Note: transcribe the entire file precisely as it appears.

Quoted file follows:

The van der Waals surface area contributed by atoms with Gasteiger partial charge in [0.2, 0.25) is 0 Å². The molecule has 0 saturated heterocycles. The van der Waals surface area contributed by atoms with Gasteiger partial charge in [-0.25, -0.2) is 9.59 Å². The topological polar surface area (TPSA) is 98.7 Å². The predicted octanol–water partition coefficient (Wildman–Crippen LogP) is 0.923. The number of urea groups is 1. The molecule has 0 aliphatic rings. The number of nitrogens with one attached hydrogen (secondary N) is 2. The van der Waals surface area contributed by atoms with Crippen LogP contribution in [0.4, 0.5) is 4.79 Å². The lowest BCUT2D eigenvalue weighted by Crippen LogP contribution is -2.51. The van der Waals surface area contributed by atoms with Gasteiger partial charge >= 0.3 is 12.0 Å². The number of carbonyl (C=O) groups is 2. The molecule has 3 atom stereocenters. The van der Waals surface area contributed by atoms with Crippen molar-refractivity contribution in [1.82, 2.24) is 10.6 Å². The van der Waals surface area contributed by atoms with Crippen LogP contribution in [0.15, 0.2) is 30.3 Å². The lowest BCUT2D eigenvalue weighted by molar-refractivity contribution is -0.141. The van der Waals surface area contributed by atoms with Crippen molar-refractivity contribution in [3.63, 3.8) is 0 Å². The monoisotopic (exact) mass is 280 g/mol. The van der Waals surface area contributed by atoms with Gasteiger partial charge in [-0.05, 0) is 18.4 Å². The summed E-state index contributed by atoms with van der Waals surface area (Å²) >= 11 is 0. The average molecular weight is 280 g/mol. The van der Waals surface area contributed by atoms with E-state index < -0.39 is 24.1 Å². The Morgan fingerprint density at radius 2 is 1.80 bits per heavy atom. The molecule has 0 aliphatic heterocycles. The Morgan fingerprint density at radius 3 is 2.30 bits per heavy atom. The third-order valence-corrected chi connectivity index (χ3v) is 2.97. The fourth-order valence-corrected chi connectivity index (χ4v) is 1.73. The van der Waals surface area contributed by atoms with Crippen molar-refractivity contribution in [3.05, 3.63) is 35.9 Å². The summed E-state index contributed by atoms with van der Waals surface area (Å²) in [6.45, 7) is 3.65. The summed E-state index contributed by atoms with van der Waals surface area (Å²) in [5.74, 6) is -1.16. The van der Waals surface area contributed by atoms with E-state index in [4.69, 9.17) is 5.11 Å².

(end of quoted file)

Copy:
The van der Waals surface area contributed by atoms with Gasteiger partial charge in [0.2, 0.25) is 0 Å². The molecule has 0 saturated heterocycles. The van der Waals surface area contributed by atoms with Gasteiger partial charge in [-0.25, -0.2) is 9.59 Å². The topological polar surface area (TPSA) is 98.7 Å². The predicted octanol–water partition coefficient (Wildman–Crippen LogP) is 0.923. The number of urea groups is 1. The molecule has 0 aliphatic rings. The number of nitrogens with one attached hydrogen (secondary N) is 2. The van der Waals surface area contributed by atoms with Crippen LogP contribution in [0.4, 0.5) is 4.79 Å². The lowest BCUT2D eigenvalue weighted by Crippen LogP contribution is -2.51. The van der Waals surface area contributed by atoms with Gasteiger partial charge >= 0.3 is 12.0 Å². The number of carbonyl (C=O) groups is 2. The molecule has 3 atom stereocenters. The van der Waals surface area contributed by atoms with Crippen molar-refractivity contribution in [1.82, 2.24) is 10.6 Å². The van der Waals surface area contributed by atoms with Crippen LogP contribution in [0.15, 0.2) is 30.3 Å². The lowest BCUT2D eigenvalue weighted by molar-refractivity contribution is -0.141. The van der Waals surface area contributed by atoms with Crippen molar-refractivity contribution in [3.63, 3.8) is 0 Å². The monoisotopic (exact) mass is 280 g/mol. The van der Waals surface area contributed by atoms with Gasteiger partial charge in [-0.05, 0) is 18.4 Å². The summed E-state index contributed by atoms with van der Waals surface area (Å²) >= 11 is 0. The average molecular weight is 280 g/mol. The van der Waals surface area contributed by atoms with E-state index < -0.39 is 24.1 Å². The Morgan fingerprint density at radius 2 is 1.80 bits per heavy atom. The molecule has 0 aliphatic heterocycles. The Morgan fingerprint density at radius 3 is 2.30 bits per heavy atom. The third-order valence-corrected chi connectivity index (χ3v) is 2.97. The fourth-order valence-corrected chi connectivity index (χ4v) is 1.73. The van der Waals surface area contributed by atoms with Crippen molar-refractivity contribution in [3.05, 3.63) is 35.9 Å². The summed E-state index contributed by atoms with van der Waals surface area (Å²) in [6.45, 7) is 3.65. The summed E-state index contributed by atoms with van der Waals surface area (Å²) in [5.74, 6) is -1.16. The van der Waals surface area contributed by atoms with E-state index in [4.69, 9.17) is 5.11 Å².